Sina Weibo welcomes Western users
Philip Ellison 17 January, 2013 at 08:01
With over 400 million registered users and a healthy share of China’s social media market, micro-blogging platform Sina Weibo has decided to extend its influence, announcing this month that it will be launching an English language interface.
The newly redesigned, simpler homepage now has an English option in the drop down menu. However, even when selected, a large portion of the website remains in Chinese, indicating that the English interface is very much a work in progress.
Micro-blogging leader Twitter is blocked in mainland China, with only 18,000 active users in the region. By encouraging English speakers to try out Sina Weibo and essentially opening its doors to Western users, Sina Weibo is facilitating a greater level of marketing and branding activity from overseas companies.
This is a logical and proactive step for the network to take. After all, Western fashion brands and retailers are hugely popular among Chinese consumers, and up to 85% of shoppers in China use social media to discuss their purchases and where to find the best bargains. Implementing an English language interface allows Sina Weibo to foster interaction between brands and consumers on its own terms.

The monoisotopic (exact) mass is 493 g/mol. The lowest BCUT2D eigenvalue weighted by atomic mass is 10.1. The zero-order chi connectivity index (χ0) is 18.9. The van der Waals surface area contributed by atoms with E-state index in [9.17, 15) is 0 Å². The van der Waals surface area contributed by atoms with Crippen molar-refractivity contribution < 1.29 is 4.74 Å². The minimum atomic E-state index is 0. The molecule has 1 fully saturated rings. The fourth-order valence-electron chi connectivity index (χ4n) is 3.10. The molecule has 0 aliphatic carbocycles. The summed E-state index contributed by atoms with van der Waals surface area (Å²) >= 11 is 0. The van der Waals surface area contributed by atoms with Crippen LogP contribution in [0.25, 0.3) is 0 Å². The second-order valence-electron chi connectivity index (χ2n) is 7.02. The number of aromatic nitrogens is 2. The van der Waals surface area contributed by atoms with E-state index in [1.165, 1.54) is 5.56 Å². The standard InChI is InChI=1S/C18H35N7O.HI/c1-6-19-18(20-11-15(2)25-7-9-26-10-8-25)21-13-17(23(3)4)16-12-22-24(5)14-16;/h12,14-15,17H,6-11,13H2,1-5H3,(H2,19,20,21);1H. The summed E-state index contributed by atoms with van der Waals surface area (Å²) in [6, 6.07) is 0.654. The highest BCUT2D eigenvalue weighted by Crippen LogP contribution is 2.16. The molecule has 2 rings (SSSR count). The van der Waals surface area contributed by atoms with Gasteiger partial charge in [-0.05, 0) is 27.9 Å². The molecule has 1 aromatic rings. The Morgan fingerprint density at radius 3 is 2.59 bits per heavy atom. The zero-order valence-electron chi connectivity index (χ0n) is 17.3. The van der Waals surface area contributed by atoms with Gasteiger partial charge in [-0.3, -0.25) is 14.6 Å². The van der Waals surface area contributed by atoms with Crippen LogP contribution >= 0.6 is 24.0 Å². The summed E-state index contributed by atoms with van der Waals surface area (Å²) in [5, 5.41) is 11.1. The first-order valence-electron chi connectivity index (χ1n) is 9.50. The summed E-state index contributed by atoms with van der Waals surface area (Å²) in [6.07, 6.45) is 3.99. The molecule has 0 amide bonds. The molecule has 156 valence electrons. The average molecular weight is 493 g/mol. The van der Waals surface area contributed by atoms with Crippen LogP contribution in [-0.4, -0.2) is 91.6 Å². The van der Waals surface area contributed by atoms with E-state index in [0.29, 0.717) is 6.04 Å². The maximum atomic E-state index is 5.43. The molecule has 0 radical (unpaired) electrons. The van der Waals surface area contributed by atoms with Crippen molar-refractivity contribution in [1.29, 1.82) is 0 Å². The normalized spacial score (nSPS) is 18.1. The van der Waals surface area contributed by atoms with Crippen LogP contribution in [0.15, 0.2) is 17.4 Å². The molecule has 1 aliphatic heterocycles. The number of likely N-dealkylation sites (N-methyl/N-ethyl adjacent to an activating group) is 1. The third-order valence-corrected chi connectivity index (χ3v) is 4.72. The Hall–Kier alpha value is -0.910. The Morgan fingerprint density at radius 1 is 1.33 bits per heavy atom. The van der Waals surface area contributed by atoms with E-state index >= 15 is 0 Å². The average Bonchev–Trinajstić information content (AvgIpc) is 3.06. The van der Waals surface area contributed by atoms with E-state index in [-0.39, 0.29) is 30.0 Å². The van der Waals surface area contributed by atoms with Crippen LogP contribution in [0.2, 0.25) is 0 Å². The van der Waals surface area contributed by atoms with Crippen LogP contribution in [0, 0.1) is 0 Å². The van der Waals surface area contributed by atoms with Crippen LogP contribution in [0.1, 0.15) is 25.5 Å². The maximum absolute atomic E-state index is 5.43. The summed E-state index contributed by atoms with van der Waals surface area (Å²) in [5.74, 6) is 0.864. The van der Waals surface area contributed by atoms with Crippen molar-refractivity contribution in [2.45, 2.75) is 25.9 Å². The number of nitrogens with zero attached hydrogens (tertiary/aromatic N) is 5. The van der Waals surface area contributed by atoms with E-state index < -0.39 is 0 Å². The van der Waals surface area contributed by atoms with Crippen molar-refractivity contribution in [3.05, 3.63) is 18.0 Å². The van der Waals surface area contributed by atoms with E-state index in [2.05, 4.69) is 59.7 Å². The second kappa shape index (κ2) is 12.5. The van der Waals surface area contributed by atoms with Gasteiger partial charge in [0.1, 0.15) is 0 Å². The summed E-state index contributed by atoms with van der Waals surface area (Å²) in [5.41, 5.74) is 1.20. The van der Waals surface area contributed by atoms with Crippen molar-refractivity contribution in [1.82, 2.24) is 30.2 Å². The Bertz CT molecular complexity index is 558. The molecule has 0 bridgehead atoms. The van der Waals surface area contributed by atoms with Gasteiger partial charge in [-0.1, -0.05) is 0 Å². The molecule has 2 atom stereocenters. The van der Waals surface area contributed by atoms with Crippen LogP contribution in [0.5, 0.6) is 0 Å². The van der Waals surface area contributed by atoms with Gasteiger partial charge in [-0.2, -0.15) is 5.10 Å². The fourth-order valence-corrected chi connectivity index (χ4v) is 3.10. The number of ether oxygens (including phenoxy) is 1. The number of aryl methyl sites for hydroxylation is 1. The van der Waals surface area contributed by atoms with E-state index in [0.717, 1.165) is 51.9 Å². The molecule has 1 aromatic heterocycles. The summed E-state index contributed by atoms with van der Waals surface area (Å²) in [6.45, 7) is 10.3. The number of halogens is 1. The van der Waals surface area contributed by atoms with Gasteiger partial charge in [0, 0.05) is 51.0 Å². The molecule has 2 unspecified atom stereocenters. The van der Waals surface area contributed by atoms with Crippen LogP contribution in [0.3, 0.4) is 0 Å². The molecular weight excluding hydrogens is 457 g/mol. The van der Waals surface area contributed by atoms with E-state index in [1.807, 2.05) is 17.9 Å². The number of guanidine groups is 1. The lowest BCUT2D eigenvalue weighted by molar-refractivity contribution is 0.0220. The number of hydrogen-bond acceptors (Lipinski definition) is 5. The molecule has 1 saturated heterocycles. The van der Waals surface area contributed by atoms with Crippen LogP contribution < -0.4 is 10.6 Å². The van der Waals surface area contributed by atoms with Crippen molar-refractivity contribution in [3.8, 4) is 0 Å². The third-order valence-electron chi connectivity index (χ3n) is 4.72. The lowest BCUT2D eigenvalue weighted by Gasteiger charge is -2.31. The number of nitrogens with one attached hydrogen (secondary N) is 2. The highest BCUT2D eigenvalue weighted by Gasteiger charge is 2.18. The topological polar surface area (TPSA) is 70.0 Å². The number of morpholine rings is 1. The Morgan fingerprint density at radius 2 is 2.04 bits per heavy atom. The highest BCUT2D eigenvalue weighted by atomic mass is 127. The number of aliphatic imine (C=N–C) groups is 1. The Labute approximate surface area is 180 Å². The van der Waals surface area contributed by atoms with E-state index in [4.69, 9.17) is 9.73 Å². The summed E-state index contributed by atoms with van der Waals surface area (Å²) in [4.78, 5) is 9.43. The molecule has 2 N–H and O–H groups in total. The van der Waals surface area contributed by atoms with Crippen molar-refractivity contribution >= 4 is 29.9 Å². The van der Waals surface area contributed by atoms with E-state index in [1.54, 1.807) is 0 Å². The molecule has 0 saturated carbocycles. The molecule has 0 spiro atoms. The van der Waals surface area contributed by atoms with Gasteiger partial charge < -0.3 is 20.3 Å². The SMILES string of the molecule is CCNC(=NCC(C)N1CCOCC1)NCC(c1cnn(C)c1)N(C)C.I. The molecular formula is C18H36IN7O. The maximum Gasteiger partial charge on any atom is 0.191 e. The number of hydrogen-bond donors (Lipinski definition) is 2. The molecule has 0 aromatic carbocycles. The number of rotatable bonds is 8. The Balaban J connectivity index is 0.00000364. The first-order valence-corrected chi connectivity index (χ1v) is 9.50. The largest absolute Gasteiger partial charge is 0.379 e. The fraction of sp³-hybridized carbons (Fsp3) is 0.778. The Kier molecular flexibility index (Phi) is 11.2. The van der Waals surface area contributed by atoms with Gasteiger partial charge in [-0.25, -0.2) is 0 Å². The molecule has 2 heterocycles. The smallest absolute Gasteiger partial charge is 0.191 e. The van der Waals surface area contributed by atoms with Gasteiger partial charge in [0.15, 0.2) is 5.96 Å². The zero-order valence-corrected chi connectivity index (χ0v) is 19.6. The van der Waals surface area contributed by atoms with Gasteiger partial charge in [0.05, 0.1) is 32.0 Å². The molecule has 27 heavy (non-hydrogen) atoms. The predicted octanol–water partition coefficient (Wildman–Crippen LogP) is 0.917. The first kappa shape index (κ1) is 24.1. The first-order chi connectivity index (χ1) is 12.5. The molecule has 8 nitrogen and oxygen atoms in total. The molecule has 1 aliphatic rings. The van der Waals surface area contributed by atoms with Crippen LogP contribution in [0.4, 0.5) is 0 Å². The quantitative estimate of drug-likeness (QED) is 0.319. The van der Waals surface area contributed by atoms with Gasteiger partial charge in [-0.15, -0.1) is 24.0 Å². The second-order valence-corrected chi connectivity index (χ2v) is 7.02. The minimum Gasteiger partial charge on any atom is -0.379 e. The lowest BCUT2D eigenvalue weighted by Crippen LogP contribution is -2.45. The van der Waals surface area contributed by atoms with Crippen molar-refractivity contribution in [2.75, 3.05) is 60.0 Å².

However, it’s not just companies that stand to benefit from the new, English-friendly Sina Weibo. Hollywood superstar Brad Pitt is the latest in a long line of American and European celebrities to sign up, ostensibly (one presumes) to cultivate his Chinese fan base.
In a Vanity Fair feature last year, journalist Rachel DeWoskin covered the warm welcome that Western film stars like Tom Cruise and Emma Watson received when they joined Sina Weibo: “Because the Chinese find Western curiosity and friendliness endearing, they celebrate posts like Cruise’s early ones for [their] ‘willingness to show vulnerability’ or ‘authenticity.’” One regular Sina Weibo user suggested that by engaging with a new audience through an unfamiliar medium, these huge celebrities are inclined to “show China their real selves.”
There is speculation that this newly inclusive approach is a rather strategic, premeditated attempt on Sina Weibo’s part to draw attention away from its recent censorship issues. A large number of Sina Weibo users have used the platform this month to express their outrage over the suppression of an editorial at Southern Weekend magazine, causing a senior Sina Weibo staffer to publish a post defending the network’s status as a “human flesh shield” between users and authorities, and requesting understanding of the complex and regularly enforced “special and sensitive barriers” that the platform is required to operate within.